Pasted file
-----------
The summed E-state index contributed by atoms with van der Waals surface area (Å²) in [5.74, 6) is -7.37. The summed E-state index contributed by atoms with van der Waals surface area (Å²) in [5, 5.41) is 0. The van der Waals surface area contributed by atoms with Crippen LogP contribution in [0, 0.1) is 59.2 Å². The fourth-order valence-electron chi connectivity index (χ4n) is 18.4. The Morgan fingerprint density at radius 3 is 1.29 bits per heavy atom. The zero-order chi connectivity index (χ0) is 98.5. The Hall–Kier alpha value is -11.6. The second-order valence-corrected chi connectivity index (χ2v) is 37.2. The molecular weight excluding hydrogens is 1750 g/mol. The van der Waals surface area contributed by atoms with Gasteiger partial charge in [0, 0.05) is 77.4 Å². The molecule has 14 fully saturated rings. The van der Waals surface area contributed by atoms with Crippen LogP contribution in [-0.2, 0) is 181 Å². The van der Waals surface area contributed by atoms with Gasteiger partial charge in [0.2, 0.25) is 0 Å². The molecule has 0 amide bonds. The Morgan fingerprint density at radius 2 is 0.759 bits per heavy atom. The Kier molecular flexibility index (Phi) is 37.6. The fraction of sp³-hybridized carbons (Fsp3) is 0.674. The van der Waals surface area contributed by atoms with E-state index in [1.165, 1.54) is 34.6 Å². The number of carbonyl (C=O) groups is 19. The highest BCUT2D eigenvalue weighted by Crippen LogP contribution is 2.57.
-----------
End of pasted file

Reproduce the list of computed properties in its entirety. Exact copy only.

The summed E-state index contributed by atoms with van der Waals surface area (Å²) in [5.74, 6) is -7.37. The summed E-state index contributed by atoms with van der Waals surface area (Å²) in [5, 5.41) is 0. The van der Waals surface area contributed by atoms with Crippen LogP contribution in [0, 0.1) is 59.2 Å². The fourth-order valence-electron chi connectivity index (χ4n) is 18.4. The Morgan fingerprint density at radius 3 is 1.29 bits per heavy atom. The zero-order chi connectivity index (χ0) is 98.5. The Hall–Kier alpha value is -11.6. The second-order valence-corrected chi connectivity index (χ2v) is 37.2. The molecular weight excluding hydrogens is 1750 g/mol. The van der Waals surface area contributed by atoms with Gasteiger partial charge in [0, 0.05) is 77.4 Å². The molecule has 14 fully saturated rings. The van der Waals surface area contributed by atoms with Crippen LogP contribution in [-0.2, 0) is 181 Å². The van der Waals surface area contributed by atoms with Gasteiger partial charge in [0.2, 0.25) is 0 Å². The molecule has 0 amide bonds. The Morgan fingerprint density at radius 2 is 0.759 bits per heavy atom. The Kier molecular flexibility index (Phi) is 37.6. The fraction of sp³-hybridized carbons (Fsp3) is 0.674. The van der Waals surface area contributed by atoms with E-state index in [1.165, 1.54) is 34.6 Å². The number of carbonyl (C=O) groups is 19. The highest BCUT2D eigenvalue weighted by Crippen LogP contribution is 2.57.